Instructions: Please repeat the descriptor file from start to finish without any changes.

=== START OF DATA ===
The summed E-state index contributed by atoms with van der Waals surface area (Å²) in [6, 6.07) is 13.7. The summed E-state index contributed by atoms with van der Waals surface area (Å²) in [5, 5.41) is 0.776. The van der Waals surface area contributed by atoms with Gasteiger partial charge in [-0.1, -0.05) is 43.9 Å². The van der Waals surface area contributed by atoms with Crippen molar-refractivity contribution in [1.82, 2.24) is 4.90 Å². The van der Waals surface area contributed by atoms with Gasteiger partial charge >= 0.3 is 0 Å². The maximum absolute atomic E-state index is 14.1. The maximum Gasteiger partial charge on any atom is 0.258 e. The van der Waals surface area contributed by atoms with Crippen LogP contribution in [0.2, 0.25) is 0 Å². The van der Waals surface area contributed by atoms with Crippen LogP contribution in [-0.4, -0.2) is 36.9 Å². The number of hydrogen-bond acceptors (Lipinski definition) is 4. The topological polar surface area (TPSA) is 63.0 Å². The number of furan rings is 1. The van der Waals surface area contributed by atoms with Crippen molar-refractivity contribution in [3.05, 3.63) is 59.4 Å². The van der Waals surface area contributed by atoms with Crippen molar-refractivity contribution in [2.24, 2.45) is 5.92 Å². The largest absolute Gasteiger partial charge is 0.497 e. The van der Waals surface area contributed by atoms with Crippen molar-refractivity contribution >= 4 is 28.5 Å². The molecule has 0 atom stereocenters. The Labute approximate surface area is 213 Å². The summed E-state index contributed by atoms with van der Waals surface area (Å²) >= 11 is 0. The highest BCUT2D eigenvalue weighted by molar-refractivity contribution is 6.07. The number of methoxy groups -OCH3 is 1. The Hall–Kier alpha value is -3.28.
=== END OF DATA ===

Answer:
The summed E-state index contributed by atoms with van der Waals surface area (Å²) in [6, 6.07) is 13.7. The summed E-state index contributed by atoms with van der Waals surface area (Å²) in [5, 5.41) is 0.776. The van der Waals surface area contributed by atoms with Gasteiger partial charge in [-0.1, -0.05) is 43.9 Å². The van der Waals surface area contributed by atoms with Crippen molar-refractivity contribution in [1.82, 2.24) is 4.90 Å². The van der Waals surface area contributed by atoms with Gasteiger partial charge >= 0.3 is 0 Å². The maximum absolute atomic E-state index is 14.1. The maximum Gasteiger partial charge on any atom is 0.258 e. The van der Waals surface area contributed by atoms with Crippen LogP contribution in [0.2, 0.25) is 0 Å². The van der Waals surface area contributed by atoms with Crippen LogP contribution in [-0.4, -0.2) is 36.9 Å². The number of hydrogen-bond acceptors (Lipinski definition) is 4. The topological polar surface area (TPSA) is 63.0 Å². The number of furan rings is 1. The van der Waals surface area contributed by atoms with Crippen molar-refractivity contribution in [3.05, 3.63) is 59.4 Å². The van der Waals surface area contributed by atoms with Crippen molar-refractivity contribution in [2.24, 2.45) is 5.92 Å². The largest absolute Gasteiger partial charge is 0.497 e. The van der Waals surface area contributed by atoms with Crippen molar-refractivity contribution >= 4 is 28.5 Å². The molecule has 0 atom stereocenters. The Labute approximate surface area is 213 Å². The summed E-state index contributed by atoms with van der Waals surface area (Å²) >= 11 is 0. The highest BCUT2D eigenvalue weighted by molar-refractivity contribution is 6.07. The number of methoxy groups -OCH3 is 1. The Hall–Kier alpha value is -3.28.